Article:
A study investigating why unemployed individuals often avoid networking to find jobs revealed social stigma and associated feelings of shame are major factors. Many manage this shame by withdrawing from social circles and distancing themselves from others in similar situations, reducing their networking efforts. Additionally, studies show shame can hinder learning from failure. Having a restoration-focused mindset, which emphasizes recovery and improvement, can mitigate this impact more effectively than dwelling on losses.

To overcome judgment based shame, try the following:

  • Gradual exposure to social situations. Start with small interactions, like chatting with a colleague or joining a relaxed group activity. For instance, someone ashamed of job loss could begin by meeting a former coworker for coffee to catch up without focusing on employment status.
  • Remember people are accepting. Most individuals are more understanding and less critical than we think. Consider a time when someone shared a mistake or failure with you. You probably responded with empathy and support rather than judgment. Understand that others are likely to show you the same compassion. For instance, if you're worried about being judged for a social mishap, remind yourself that others have likely been in similar situations and will empathize rather than criticize.

3. Self-Isolation And Withdrawal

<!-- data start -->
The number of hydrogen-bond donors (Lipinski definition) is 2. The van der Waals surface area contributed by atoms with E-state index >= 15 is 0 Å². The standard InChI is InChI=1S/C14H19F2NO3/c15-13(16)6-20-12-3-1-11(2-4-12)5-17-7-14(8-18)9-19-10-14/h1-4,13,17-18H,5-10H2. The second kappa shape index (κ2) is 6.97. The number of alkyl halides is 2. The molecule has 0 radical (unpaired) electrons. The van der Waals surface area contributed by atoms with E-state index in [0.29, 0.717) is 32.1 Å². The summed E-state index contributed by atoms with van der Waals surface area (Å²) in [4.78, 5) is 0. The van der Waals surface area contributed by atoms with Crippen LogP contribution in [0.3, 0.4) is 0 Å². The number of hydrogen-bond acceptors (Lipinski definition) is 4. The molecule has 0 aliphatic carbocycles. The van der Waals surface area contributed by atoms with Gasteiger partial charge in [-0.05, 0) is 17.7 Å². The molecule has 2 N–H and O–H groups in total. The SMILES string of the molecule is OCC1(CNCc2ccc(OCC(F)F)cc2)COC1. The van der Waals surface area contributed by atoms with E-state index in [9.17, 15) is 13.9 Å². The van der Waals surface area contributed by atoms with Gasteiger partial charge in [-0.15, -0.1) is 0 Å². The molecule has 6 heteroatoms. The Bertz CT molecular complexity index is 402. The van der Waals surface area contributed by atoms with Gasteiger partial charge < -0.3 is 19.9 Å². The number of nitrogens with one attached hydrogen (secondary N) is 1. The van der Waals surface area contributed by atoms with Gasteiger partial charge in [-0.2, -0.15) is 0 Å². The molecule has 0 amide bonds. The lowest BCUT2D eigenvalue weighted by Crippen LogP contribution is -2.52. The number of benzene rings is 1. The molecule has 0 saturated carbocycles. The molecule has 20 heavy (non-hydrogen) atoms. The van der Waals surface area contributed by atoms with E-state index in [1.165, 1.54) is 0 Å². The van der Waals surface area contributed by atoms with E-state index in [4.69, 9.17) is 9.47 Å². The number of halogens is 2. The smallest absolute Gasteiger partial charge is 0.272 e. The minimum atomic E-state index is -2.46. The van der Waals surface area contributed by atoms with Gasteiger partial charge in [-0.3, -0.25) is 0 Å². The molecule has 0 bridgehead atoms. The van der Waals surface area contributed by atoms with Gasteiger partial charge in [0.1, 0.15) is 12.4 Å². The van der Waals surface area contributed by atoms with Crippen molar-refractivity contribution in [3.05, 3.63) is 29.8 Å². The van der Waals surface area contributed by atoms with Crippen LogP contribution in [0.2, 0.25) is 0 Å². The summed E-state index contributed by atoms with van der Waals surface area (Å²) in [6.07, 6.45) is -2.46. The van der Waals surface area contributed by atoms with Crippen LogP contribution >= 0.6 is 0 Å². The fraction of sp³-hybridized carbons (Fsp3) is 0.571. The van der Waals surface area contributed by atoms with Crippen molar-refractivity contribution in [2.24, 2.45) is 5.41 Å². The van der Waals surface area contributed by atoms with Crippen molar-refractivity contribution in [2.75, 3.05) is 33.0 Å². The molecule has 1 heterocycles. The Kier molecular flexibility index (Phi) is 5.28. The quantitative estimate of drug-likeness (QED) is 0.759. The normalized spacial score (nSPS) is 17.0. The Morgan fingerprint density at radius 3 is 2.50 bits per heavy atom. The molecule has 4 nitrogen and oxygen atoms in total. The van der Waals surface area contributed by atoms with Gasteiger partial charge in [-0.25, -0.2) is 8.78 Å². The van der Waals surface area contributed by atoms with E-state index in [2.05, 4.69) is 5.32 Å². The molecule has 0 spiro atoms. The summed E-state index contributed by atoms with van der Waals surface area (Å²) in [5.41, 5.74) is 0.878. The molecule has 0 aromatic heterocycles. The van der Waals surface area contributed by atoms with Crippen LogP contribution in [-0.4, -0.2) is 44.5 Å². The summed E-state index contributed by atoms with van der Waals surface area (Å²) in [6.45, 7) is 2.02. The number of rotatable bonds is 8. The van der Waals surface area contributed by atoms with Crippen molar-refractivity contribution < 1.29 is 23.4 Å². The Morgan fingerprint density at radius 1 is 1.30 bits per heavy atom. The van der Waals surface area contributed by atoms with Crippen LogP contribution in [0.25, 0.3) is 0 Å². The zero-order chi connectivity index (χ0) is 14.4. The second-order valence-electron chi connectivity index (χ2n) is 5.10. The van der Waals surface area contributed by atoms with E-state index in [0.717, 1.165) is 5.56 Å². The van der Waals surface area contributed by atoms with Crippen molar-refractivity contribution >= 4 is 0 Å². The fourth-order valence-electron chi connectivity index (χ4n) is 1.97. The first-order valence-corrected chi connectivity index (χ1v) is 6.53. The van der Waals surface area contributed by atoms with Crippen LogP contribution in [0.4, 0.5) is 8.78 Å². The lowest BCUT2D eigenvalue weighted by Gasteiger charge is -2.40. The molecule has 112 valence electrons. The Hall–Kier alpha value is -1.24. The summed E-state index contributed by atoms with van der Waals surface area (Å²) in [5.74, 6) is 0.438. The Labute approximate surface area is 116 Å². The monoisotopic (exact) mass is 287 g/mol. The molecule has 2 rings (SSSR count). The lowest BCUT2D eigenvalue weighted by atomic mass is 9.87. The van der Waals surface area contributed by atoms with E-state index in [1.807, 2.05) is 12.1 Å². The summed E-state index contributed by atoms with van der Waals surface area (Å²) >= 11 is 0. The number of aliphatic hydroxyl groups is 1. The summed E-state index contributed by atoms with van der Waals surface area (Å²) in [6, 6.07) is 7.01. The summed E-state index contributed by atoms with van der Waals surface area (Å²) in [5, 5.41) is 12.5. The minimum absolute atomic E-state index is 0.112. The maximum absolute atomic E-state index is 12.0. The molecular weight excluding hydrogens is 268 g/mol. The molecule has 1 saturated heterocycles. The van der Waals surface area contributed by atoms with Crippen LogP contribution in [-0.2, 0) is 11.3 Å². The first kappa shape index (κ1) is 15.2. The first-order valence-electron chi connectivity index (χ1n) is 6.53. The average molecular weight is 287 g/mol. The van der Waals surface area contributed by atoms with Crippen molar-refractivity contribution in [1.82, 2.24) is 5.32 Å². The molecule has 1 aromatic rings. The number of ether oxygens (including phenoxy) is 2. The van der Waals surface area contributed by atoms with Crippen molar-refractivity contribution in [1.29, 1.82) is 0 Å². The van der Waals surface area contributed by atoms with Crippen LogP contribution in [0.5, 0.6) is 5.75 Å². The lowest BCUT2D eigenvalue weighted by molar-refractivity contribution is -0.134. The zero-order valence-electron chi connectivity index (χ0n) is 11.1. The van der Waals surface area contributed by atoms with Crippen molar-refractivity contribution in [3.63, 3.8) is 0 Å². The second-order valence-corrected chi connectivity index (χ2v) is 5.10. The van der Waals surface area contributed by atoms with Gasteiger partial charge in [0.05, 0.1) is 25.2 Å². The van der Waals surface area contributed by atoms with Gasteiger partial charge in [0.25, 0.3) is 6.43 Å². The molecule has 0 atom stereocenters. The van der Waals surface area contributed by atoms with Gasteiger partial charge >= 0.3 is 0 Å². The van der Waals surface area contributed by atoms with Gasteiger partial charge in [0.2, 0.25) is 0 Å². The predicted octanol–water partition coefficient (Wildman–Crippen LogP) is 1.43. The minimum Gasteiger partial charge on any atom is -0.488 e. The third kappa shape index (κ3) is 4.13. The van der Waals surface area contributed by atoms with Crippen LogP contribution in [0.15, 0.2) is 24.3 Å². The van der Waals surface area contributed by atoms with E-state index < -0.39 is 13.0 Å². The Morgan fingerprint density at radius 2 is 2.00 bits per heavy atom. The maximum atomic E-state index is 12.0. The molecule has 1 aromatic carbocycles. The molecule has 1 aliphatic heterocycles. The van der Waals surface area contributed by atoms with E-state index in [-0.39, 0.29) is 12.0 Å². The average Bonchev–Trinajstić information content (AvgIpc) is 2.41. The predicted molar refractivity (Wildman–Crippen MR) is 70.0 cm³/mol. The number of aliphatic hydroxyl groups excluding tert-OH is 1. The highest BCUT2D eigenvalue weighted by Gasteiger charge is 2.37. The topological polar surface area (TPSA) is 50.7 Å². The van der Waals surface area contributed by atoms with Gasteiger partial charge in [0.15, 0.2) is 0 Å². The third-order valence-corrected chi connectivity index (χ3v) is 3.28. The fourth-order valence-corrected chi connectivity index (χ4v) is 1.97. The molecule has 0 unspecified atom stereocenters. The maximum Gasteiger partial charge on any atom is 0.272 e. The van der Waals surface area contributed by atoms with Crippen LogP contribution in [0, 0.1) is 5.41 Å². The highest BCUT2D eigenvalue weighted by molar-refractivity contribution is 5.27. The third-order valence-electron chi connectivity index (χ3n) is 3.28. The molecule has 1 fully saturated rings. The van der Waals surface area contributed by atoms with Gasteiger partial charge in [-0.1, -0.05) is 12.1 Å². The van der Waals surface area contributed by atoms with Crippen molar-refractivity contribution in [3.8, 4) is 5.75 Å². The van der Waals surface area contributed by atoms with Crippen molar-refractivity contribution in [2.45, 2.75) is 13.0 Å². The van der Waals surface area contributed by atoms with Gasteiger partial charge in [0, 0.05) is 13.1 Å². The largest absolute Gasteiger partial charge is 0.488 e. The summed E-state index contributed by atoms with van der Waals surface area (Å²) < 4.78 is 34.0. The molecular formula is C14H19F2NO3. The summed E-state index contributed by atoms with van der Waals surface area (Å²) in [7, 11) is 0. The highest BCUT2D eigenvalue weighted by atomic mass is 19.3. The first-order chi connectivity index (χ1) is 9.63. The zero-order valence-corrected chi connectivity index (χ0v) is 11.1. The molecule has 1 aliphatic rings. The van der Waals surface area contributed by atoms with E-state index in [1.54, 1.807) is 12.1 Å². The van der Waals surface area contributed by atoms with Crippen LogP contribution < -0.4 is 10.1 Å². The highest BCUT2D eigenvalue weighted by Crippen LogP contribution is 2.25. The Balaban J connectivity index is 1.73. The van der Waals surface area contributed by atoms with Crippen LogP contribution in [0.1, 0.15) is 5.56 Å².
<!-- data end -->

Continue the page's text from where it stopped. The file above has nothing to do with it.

Self-isolation and withdrawal often stem from shame related to trauma or abuse, particularly among survivors of physical, emotional or sexual abuse who carry deep feelings of self-blame.

According to a 2019 review, shame, which centers around a core belief of worthlessness, is a significant therapeutic challenge for many survivors of childhood sexual abuse. The study identified four major themes illustrating the detrimental effects of shame:

  • It contributes to psychological issues and trauma-related symptoms.
  • It negatively impacts survivors' ability to form and maintain social relationships.
  • It complicates the process of disclosing abuse.
  • It profoundly affects survivors' self-esteem and self-worth.

This explains why, for instance, a survivor may avoid forming close relationships, fearing judgment or rejection due to their past. This withdrawal intensifies feelings of loneliness and shame, reinforcing the belief that they are unworthy of connection. Breaking this cycle requires deliberate effort to reconnect with others and the world. Here are some steps you can take:

  • Reconnect with supportive friends and family by scheduling regular meetups, like weekly coffee dates or phone calls. Sharing even small aspects of your day can rebuild a sense of connection.
  • Connect with others who have similar experiences, such as in a support group for trauma survivors. Hearing others' stories can help you feel understood and less alone.
  • Engage in enjoyable activities that help you build connections and shift focus away from shame. Joining clubs or taking classes related to hobbies like painting, hiking, or dancing can provide a sense of accomplishment and positive self-perception.

The relationship between shame and loneliness forms a challenging and harmful cycle. Understanding this entaglement is crucial to overcoming shame and cultivating meaningful, supportive relationships that promote mental and emotional well-being. Remember, you are not alone. With effort and compassion, you can restore your sense of belonging and self-worth.

Does your shame drive you into rumination spirals? Take the Mistake Rumination Scale to learn more.